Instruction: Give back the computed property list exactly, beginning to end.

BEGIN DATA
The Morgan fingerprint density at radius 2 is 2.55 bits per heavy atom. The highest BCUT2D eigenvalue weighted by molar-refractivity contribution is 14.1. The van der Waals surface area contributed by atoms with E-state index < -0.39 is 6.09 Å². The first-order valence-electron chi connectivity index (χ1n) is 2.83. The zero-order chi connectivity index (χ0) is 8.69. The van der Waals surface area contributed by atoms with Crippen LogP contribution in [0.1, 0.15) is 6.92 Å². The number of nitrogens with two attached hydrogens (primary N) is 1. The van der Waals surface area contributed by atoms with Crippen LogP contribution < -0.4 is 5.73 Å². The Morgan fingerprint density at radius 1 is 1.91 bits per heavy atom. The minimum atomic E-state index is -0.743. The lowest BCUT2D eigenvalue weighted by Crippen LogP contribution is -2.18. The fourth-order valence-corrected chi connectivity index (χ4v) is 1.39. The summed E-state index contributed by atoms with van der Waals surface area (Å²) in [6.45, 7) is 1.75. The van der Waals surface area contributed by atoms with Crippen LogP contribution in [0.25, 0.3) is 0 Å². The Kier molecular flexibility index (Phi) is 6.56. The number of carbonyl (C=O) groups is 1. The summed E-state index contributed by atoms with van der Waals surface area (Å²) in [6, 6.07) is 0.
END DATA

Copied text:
The Morgan fingerprint density at radius 2 is 2.55 bits per heavy atom. The highest BCUT2D eigenvalue weighted by molar-refractivity contribution is 14.1. The van der Waals surface area contributed by atoms with E-state index < -0.39 is 6.09 Å². The first-order valence-electron chi connectivity index (χ1n) is 2.83. The zero-order chi connectivity index (χ0) is 8.69. The van der Waals surface area contributed by atoms with Crippen LogP contribution in [0.1, 0.15) is 6.92 Å². The number of nitrogens with two attached hydrogens (primary N) is 1. The van der Waals surface area contributed by atoms with Crippen LogP contribution < -0.4 is 5.73 Å². The Morgan fingerprint density at radius 1 is 1.91 bits per heavy atom. The minimum atomic E-state index is -0.743. The lowest BCUT2D eigenvalue weighted by Crippen LogP contribution is -2.18. The fourth-order valence-corrected chi connectivity index (χ4v) is 1.39. The summed E-state index contributed by atoms with van der Waals surface area (Å²) in [6.45, 7) is 1.75. The van der Waals surface area contributed by atoms with Crippen LogP contribution in [0.25, 0.3) is 0 Å². The Kier molecular flexibility index (Phi) is 6.56. The number of carbonyl (C=O) groups is 1. The summed E-state index contributed by atoms with van der Waals surface area (Å²) in [6, 6.07) is 0.